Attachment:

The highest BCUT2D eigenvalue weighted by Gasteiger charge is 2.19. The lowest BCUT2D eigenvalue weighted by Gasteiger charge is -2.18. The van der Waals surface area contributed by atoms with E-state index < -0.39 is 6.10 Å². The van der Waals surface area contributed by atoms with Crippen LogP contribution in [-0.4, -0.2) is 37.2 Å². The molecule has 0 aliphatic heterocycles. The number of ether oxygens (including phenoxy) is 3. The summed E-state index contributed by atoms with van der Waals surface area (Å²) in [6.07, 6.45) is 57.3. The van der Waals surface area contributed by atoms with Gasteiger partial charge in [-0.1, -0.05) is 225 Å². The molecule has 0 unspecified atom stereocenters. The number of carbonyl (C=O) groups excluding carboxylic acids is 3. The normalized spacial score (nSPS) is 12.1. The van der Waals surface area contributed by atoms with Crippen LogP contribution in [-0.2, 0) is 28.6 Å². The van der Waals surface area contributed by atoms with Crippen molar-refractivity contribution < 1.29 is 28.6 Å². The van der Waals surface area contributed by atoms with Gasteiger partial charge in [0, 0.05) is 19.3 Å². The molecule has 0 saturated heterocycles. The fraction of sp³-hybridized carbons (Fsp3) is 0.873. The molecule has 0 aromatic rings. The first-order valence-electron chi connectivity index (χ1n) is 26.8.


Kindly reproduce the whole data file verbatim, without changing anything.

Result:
The highest BCUT2D eigenvalue weighted by Gasteiger charge is 2.19. The lowest BCUT2D eigenvalue weighted by Gasteiger charge is -2.18. The van der Waals surface area contributed by atoms with E-state index < -0.39 is 6.10 Å². The van der Waals surface area contributed by atoms with Crippen LogP contribution in [-0.4, -0.2) is 37.2 Å². The molecule has 0 aliphatic heterocycles. The number of ether oxygens (including phenoxy) is 3. The summed E-state index contributed by atoms with van der Waals surface area (Å²) in [6.07, 6.45) is 57.3. The van der Waals surface area contributed by atoms with Gasteiger partial charge in [-0.1, -0.05) is 225 Å². The molecule has 0 unspecified atom stereocenters. The number of carbonyl (C=O) groups excluding carboxylic acids is 3. The normalized spacial score (nSPS) is 12.1. The van der Waals surface area contributed by atoms with Crippen LogP contribution in [-0.2, 0) is 28.6 Å². The van der Waals surface area contributed by atoms with Crippen molar-refractivity contribution < 1.29 is 28.6 Å². The van der Waals surface area contributed by atoms with Gasteiger partial charge in [0, 0.05) is 19.3 Å². The molecule has 0 saturated heterocycles. The fraction of sp³-hybridized carbons (Fsp3) is 0.873. The molecule has 0 aromatic rings. The first-order valence-electron chi connectivity index (χ1n) is 26.8.